According to experts, the cemetery isn’t in violation of any rules or regulations in its compensation of Klapper. The section of the IRS code that regulates compensation by not-for-profit organizations doesn’t apply to cemeteries. New Jersey cemetery regulators have no direct say over executive compensation.
But Jewish community leaders still have concerns about the cemetery’s compensation practices. Jewish law and tradition require that bodies be buried as soon as possible after death, meaning that after a death has occurred, Jews can’t take time picking a cemetery, or choosing the day of the week when a burial takes place.
Cedar Park appears to be something of a family business. A deceased former officer, Richard Schlein, shares a surname with Jeffrey Schlein, the current vice president of the cemetery. Richard Schlein’s father, Murray Schlein, who died in 1960, served as president of Cedar Park for more than 20 years.
All three of the Schleins were previously involved in operating a number of New York cemeteries. Those relationships ended in 2000, when Klapper, Richard Schlein, Jeffrey Schlein, another current board member of one of the Cedar Park organizations named Herbert Stolitzky, and a fifth man who is now deceased, agreed to give up their stake in the three cemeteries in a pact with the New York State attorney general and the New York Department of State’s Division of Cemeteries.
In the document, signed by the five men, the attorney general alleged that in their various leadership roles at Mount Hebron Cemetery, Cedar Grove Cemetery, Mount Lebanon, and Mount Carmel Cemetery — all in Queens — their total annual compensation between 1993 and 1998 had been “excessive and unreasonable.”
The document also stated that the men owned a company that leased equipment to the cemeteries on terms that the attorney general’s office described as “unfair to the Cemeteries.” The document alleged that the cemeteries allegedly failed to divulge the relationship between the men and the leasing company in audited financial reports submitted to New York State.
In return for the attorney general agreeing not to pursue legal action against the five men, they agreed to resign from their positions at the cemeteries and never to take positions there again.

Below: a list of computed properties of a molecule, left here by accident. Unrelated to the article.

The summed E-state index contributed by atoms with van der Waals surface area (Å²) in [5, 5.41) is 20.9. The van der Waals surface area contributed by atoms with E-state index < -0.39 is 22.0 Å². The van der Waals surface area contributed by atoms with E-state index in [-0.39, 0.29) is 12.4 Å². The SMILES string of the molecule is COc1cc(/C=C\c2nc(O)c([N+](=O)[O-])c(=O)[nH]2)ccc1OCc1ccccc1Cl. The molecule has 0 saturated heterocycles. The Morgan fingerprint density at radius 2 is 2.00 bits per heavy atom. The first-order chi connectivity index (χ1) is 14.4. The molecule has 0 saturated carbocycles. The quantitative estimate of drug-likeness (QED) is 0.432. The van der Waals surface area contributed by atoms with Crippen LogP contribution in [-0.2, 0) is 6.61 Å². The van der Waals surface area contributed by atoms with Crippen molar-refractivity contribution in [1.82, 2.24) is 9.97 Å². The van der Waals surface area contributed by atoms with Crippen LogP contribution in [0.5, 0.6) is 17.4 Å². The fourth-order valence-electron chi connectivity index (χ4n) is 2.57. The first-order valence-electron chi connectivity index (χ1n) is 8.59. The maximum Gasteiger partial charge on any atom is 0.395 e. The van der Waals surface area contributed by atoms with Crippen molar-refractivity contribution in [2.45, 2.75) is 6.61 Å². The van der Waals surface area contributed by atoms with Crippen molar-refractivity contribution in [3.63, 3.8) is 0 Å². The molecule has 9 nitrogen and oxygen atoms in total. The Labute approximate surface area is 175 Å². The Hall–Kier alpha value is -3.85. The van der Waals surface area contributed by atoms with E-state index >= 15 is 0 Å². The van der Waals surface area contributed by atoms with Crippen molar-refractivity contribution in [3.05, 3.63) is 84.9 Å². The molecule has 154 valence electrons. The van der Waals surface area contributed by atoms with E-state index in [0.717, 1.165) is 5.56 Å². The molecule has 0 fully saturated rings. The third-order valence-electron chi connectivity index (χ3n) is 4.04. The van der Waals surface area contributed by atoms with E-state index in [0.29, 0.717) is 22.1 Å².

The five men did not admit wrongdoing, but entered the agreement “in order to resolve any possible violations of the provisions of the Not-for Profit Corporation law and the Estates, Powers and Trusts Law without the necessity of legal action by the Attorney General and the Cemetery Board,” according to the document.
In an emailed statement, Cedar Park spokesman Rose wrote: “The matter with the New York Attorney General was resolved 12 years ago and is long settled.”
A spokesman for the New Jersey Division of Consumer Affairs, which oversees the state’s Cemetery Board, did not respond to a request for comment on whether the Cemetery Board was aware of the settlement, and if the board had considered whether it should have an impact on the men’s ability to operate in New Jersey.
The New York agreement came after an investigation by the New York State Cemetery Board. The regulations that govern the New York board stand in stark contrast to the New Jersey board. In New York, the three-member board consists of the secretary of state, the attorney general, and the commissioner of health, or their designees. In New Jersey, the designees of the equivalent positions also have seats — but so do five people who work in the cemetery industry and two members of the public.
In May of 2004, a consumer complained to the New Jersey board about Cedar Park’s fees, according to minutes of one meeting. Klapper was asked to attend the board’s next meeting, in June, to explain his fees.
“Upon review of Mr. Klapper’s response, everything appears to be in order,” the June minutes read. No action was taken.
Cedar Park charges $1,900 to open a grave for burial. On Sundays the cemetery assesses a surcharge that increases throughout the day, beginning at a flat rate of $500 before 12:30 p.m. and moving up to $400 per half-hour after 2:30 p.m.
Following recent conversations with rabbinic leaders and cemetery owners, Loretta Weinberg, the Democratic Majority Leader in the New Jersey State Senate, has written legislation to be intro- duced this year that will reform the state cemetery board. According to Weinberg, the legislation was written largely in response to complaints over the high price of Sunday burials at Jewish cemeteries. Weinberg, whose husband is buried at Cedar Park, has proposed to create three more seats on the board for public representatives, meaning that members of the cemetery industry would be in the minority.
“I think that they’ve been single-minded, because they represent a single industry.” Weinberg said of the current board. “I think we need to do some reformation, and I think there are issues that particularly affect Jewish people and our method of dealing with how we bury our loved ones.”
Josh Nathan-Kazis is a staff writer for the Forward. He covers charities and politics, and writes investigations and longform.